Depression: fighting to regain myself

When I first began to self-harm, it was last fall. I was slowly falling apart, piece by piece. I was in a dark place. The pain I felt was unbearable, and I didn’t know who to go to or what to do. So I began cutting.

The depression and self-harming didn’t start out of the blue. I struggled with depression on and off for many years, however, not like when I started cutting.

At first, the cutting was minor, but after a month or so, I started doing it more often—almost every few days—and the cuts got worse.

Eventually, I knew I couldn’t continue doing what I was doing to myself. I told a friend first and then went to my coach. He helped me tell my parents who provided me with the support and the resources I needed to fight my internal battle.

The thing people don’t realize about those who struggle with depression and self-harm is that it is not a choice. Depression overtakes the mind and often times you lose control of yourself. The depression drives you to do things that you wouldn’t normally do, like cutting.

There were times when I would look in the  mirror with my tear-streaked face and puffy eyes and wonder, “Who is this girl?” I didn’t recognize myself. There were nights when I would lay in bed and plead with God to make the pain stop. At times, I felt almost suicidal, thinking that I couldn’t handle the suffering anymore. I wanted an out, but even though I was broken, I knew suicide was not the answer. I knew that I had so much to experience and that suicide would be a selfish, easy way out.

I was constantly trying to fight off the dark cloud that would consume me. There were days—and there are still days—when I lose that battle, and I let the depression eat away at me. Those are the days when I did and still do rely on my support network.

I have a number of people who I trust enough to see me in a state that would send many running. However, there have been a few people who couldn’t handle what I was going through and left me to self-destruct. I’m not angry with them. I understand that they aren’t prepared to handle some of the things I struggle with. I just wish I hadn’t lost them as friends.  I would give anything to have them back in my life—just as friends—not even close ones.

My journey to recovery has been a long one and is not over. It may take me years to finally be free of the pain and sadness. I know that there will be times when I relapse and I will  have to rely on those around me to pull me back up.

While I never want to go back to those dark months when the cutting was at its worse, I was blessed to have met some of the best people in my life today.

The biggest door I opened that  led me to some amazing people was back in January on a very special night: New Year’s Eve and, a few hours later, my birthday.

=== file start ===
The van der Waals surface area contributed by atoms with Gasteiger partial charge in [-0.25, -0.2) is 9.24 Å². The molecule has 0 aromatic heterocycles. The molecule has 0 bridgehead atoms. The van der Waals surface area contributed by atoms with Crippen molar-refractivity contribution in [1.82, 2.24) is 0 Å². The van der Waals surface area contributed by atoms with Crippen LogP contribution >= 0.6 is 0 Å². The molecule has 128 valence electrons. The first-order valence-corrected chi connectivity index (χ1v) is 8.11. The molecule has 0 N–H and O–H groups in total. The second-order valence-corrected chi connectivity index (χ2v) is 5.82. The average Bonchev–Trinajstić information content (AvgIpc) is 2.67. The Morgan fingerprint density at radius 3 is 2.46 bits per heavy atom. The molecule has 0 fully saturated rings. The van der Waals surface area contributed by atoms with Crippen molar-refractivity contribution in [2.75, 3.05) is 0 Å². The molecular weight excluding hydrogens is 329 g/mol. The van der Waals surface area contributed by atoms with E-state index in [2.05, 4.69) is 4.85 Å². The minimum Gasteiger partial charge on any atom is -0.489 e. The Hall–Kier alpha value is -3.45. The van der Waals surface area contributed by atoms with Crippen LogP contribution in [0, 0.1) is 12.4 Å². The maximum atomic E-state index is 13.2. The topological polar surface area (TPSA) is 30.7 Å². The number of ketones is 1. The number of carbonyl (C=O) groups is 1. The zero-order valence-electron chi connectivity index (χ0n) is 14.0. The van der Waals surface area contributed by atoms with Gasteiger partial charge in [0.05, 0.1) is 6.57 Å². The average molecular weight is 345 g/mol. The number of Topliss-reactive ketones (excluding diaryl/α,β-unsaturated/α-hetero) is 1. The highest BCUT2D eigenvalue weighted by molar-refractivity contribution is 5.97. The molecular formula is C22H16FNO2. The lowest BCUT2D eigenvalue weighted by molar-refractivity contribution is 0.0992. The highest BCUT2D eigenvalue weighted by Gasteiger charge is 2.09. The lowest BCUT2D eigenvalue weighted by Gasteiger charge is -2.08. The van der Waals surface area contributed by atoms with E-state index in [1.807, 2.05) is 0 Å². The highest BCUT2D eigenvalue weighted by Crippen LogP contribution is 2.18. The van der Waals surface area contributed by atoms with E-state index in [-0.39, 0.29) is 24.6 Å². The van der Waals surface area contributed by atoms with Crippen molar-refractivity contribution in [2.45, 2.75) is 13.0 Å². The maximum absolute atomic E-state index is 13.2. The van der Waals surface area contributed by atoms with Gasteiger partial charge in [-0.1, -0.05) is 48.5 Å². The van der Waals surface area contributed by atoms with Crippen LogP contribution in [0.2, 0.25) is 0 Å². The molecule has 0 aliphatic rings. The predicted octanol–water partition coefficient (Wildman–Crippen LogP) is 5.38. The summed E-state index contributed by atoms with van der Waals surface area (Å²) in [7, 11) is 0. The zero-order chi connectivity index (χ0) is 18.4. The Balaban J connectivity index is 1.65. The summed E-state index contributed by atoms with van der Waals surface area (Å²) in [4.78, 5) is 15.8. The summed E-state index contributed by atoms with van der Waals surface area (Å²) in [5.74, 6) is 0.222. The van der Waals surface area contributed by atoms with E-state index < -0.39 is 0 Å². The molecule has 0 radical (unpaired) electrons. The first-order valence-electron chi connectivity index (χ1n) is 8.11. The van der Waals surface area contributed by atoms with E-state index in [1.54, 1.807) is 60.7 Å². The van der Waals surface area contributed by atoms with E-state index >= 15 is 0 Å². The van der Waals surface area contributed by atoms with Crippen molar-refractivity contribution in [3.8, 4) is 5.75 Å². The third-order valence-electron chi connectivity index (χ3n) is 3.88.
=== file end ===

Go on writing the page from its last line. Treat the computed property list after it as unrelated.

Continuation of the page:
There had been an incident a few days before my birthday that had caused me a lot of grief and hurt. Despite the fact that I was surrounded my friends on New Year’s Eve to celebrate, I couldn’t shake my negative feelings. At 3 a.m., I was curled up in my bed, alone, bawling my eyes out. This is when I made one of the best decisions of my life.

I scrolled through my contacts and sent a text to a senior girl who I had been sort of friends with during cross country season. She responded immediately and came to my house and sat with me in her car in my driveway while I told her the whole story and cried. She hugged me and talked me through it. A few weeks later, she recommended I go talk to the soccer coach, someone she trusted very much. This inevitably changed my life.

The first time I talked to him, I realized that he had advice beyond his years and would do whatever he could to help me through. I began working out with him on a daily basis and just that support of knowing he would be around if I needed something helped me. Through him I was introduced to other students with whom I’ve developed friendships with.

Becoming involved with him turned things around for me. Since I started spending time with him and the other students who do stuff with him, I’ve started getting better. I’ve made vast improvements in just a few short months. I’m no longer as lonely as I once was when I have a bad day. I’ve become more outgoing and more comfortable with myself. I’ve learned that no matter how hard I think my life is, there is always someone who has it worse than me.

I still sink into a depressed state from time to time, and I still see a therapist on a pretty regular basis. However, I’m stronger than I used to be. I know how to get through the stress, the darkness, and the pain no matter how unbearable it may seem.

I’m not writing this post to get attention. No, my intentions are the complete opposite.

Recently, I have noticed and become acquainted with other students who are going through some of the same stuff I went through. It makes me sad to see them fighting with no support. It makes me realize  how lucky I am to have parents who care and can afford to pay for treatment and people to hold me up when I can’t support myself.

I’m writing this post for the kids who will never speak up for themselves. I am speaking up for them. No one should have to go through what I did alone.

No one talks about these issues because many people feel uncomfortable doing so. I want to break that barrier. It’s time to talk about this stuff.

I hope that through writing about my own experiences, I can instill the courage in someone else to ask for help or to advocate for someone else who is going through a rough spot.

Lastly, I want to say thank you. Thank you to everyone who helped me along the way. You saved me.

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